Humanity practices both science and art, two incredibly unique and imaginative processes where we attempt to make sense of the world and our relationship to it. Both science and art rely on imagination and vision. Jacob Bronowski highlighted to me something in our language that is very illuminating about imagination when he says, “I want you to think of the following words: visual, vision, and visionary; and image, imagery and imagination….Almost all the words we use about experiences of the kind that go into visions or images are words connected with the sense of sight.” (Bronowski, 1978, p. 10) That somehow there is something to the way we visually interact with our world is an important part of imagination, since the word image is the root of the word. It is a word that comes from crafting and shaping and playing with images in our own mind. The way we interact with our world is, of course, mediated by our senses: vision, sound, touch, taste and smell and certainly for most of our interactions we rely heavily on vision and sound. Bronowski argues that there are essentially two types of art: those dominated by sight (painting and sculpture for example) and those dominated by sound (music for example) and I would argue that there are some that are reliant on the interaction of both senses (drama, movies, etc.). Science on the other hand is dominated by the visual sense, so we can speak of observations, which refers back to the art of seeing. So perhaps one of the most critical things to imagination is the ability to see, or to interpret the senses in a way that allows the person to make sense of their world and to see alternatives and interpret interactions with it.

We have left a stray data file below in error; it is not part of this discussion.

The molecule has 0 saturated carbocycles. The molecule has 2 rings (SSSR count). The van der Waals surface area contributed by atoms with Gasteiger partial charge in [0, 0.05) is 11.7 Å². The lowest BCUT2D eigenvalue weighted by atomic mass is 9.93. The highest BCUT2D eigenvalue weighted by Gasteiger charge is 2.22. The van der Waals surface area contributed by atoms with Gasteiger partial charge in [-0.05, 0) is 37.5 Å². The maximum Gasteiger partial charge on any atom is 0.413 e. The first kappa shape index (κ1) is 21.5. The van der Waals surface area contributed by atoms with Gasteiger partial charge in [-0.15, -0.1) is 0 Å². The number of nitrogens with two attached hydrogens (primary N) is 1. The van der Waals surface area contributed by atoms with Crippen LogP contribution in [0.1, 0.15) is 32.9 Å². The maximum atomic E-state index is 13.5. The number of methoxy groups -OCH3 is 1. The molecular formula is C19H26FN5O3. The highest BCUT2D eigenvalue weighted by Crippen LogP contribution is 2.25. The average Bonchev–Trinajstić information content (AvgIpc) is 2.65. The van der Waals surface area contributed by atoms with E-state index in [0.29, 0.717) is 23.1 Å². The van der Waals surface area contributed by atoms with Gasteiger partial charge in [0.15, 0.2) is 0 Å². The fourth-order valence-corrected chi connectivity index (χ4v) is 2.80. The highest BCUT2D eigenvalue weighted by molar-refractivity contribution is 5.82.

The visual process itself is a process of decoding, since our eyes on their own apparently don’t just take a picture and project it into the brain like an old style camera projecting onto film, but rather if Bronowski is correct (and I’m now curious since this is an older work) it would be more like the process that goes on in a digital camera where individual rods and cones in our eyes develop a level of stimulation to the light it receives and sends all the signals back to our brain which then interprets all these signals and assembles the picture in a way that is far more accurate than the individual cellular receptors in the eyes are capable of making. The very process of seeing relies upon the visual part of the brain making inferences about the world it is seeing to make up for the shortcomings in the visual organs, and that compared to most other animals we have a phenomenal portion of our brain dedicated to the process of interpreting visual input.
Combined with this process of interpreting the visual input we receive from our eyes, our brains also allow us to imagine differently-to see alternatives and to attempt to predict based what we currently see and what we have seen before. Part of what makes us such curious animals is our ability to take the images we have and to imagine possible futures, alternatives if you will. In one sense the idea of free will goes back to the idea of “visualizing alternatives and making a choice between them.” (Bronowski, 1978, p. 18) There is a lot to unpack with this revelation that imagination is a function of the process of seeing and interpreting our world and imagining other possible worlds, and that will come but perhaps part of learning to imagine is learning to pay close attention to sight (as well as sound and the other senses) and attend to the images and the possibilities.